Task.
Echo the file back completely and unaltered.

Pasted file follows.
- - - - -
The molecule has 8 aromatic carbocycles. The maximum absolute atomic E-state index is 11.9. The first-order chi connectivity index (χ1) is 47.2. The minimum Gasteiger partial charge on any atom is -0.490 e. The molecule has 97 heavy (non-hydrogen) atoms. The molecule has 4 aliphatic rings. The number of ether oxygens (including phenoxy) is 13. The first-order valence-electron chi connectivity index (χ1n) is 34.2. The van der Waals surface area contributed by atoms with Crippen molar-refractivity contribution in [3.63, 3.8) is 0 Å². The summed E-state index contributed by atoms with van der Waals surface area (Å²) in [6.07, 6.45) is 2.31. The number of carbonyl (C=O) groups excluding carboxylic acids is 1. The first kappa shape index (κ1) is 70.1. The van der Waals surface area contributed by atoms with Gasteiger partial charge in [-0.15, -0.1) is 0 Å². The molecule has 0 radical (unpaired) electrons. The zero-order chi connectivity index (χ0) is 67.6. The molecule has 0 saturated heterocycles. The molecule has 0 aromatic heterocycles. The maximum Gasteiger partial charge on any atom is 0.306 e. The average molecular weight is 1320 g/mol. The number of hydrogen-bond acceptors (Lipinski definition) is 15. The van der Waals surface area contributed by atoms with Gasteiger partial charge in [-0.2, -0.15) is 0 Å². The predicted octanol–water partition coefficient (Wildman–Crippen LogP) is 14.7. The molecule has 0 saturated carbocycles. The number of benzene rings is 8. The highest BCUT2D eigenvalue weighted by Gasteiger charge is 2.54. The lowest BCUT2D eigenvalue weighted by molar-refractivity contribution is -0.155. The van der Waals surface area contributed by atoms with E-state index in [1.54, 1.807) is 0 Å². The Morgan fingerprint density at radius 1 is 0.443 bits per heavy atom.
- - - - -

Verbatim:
The molecule has 8 aromatic carbocycles. The maximum absolute atomic E-state index is 11.9. The first-order chi connectivity index (χ1) is 47.2. The minimum Gasteiger partial charge on any atom is -0.490 e. The molecule has 97 heavy (non-hydrogen) atoms. The molecule has 4 aliphatic rings. The number of ether oxygens (including phenoxy) is 13. The first-order valence-electron chi connectivity index (χ1n) is 34.2. The van der Waals surface area contributed by atoms with Crippen molar-refractivity contribution in [3.63, 3.8) is 0 Å². The summed E-state index contributed by atoms with van der Waals surface area (Å²) in [6.07, 6.45) is 2.31. The number of carbonyl (C=O) groups excluding carboxylic acids is 1. The first kappa shape index (κ1) is 70.1. The van der Waals surface area contributed by atoms with Gasteiger partial charge in [-0.15, -0.1) is 0 Å². The molecule has 0 radical (unpaired) electrons. The zero-order chi connectivity index (χ0) is 67.6. The molecule has 0 saturated heterocycles. The molecule has 0 aromatic heterocycles. The maximum Gasteiger partial charge on any atom is 0.306 e. The average molecular weight is 1320 g/mol. The number of hydrogen-bond acceptors (Lipinski definition) is 15. The van der Waals surface area contributed by atoms with Gasteiger partial charge in [-0.2, -0.15) is 0 Å². The predicted octanol–water partition coefficient (Wildman–Crippen LogP) is 14.7. The molecule has 0 saturated carbocycles. The number of benzene rings is 8. The highest BCUT2D eigenvalue weighted by Gasteiger charge is 2.54. The lowest BCUT2D eigenvalue weighted by molar-refractivity contribution is -0.155. The van der Waals surface area contributed by atoms with E-state index in [1.54, 1.807) is 0 Å². The Morgan fingerprint density at radius 1 is 0.443 bits per heavy atom.